Comparative Analyses of “Muslims in the Russian Federation” and “Russians in the states of Central Asia” According to Ethno-demographic and Socio-economic Positions and Government Policies

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Although Russia has been home to many ethnic groups since the past, its religious and cultural diversity is also quite high. However, despite the dissolution of the Soviet Union, Russia’s dominance in Central Asia is still evident. In addition, Muslim groups living in Russia were affected by Russian state policies. The aim of this study is to make a comparative analysis of Muslim groups living in Russia and Russians living in Central Asia. Since there is not much confusion within the scope of the study, Tatars will be examined as a Muslim group. As a result of the study, the sociological contexts and government policies of these groups living in the region will be discussed.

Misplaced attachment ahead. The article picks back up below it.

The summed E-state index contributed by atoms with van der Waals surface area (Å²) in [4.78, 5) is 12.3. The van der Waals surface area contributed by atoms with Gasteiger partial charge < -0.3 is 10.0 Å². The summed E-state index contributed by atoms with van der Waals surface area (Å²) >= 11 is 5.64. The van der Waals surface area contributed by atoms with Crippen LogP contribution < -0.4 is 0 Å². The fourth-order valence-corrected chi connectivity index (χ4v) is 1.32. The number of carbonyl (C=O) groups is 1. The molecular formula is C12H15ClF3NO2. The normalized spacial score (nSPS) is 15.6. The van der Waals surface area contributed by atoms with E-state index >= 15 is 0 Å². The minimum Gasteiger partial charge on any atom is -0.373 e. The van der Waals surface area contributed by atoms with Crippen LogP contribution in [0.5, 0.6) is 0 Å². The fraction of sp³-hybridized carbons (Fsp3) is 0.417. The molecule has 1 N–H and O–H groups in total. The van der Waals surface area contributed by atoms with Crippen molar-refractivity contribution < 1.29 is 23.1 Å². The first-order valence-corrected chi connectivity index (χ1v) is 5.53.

Although the territory of Russia is in a very large area, it has accommodated many different nations, religions and cultures within itself. Although the concepts of conducting a sovereignty policy in these lands spread over a very wide area are different, Russia has followed a very strategic path in implementing these policies. So is Russia a geography prisoner country? Or, has Russia fully sovereignty in the region, making use of its opportunities despite being a prisoner of geography?

Before mentioning the scope of the study, it is useful to give general information about Russia: As it is known, the Russian lands are quite large and when the past history is considered, they have expanded considerably due to expansionist policies and ruled in a plain-like geography. The leaders of the Russian plain have to manage very well because the time zones and landforms between the two ends of the country are quite different, they have to shape their policies accordingly.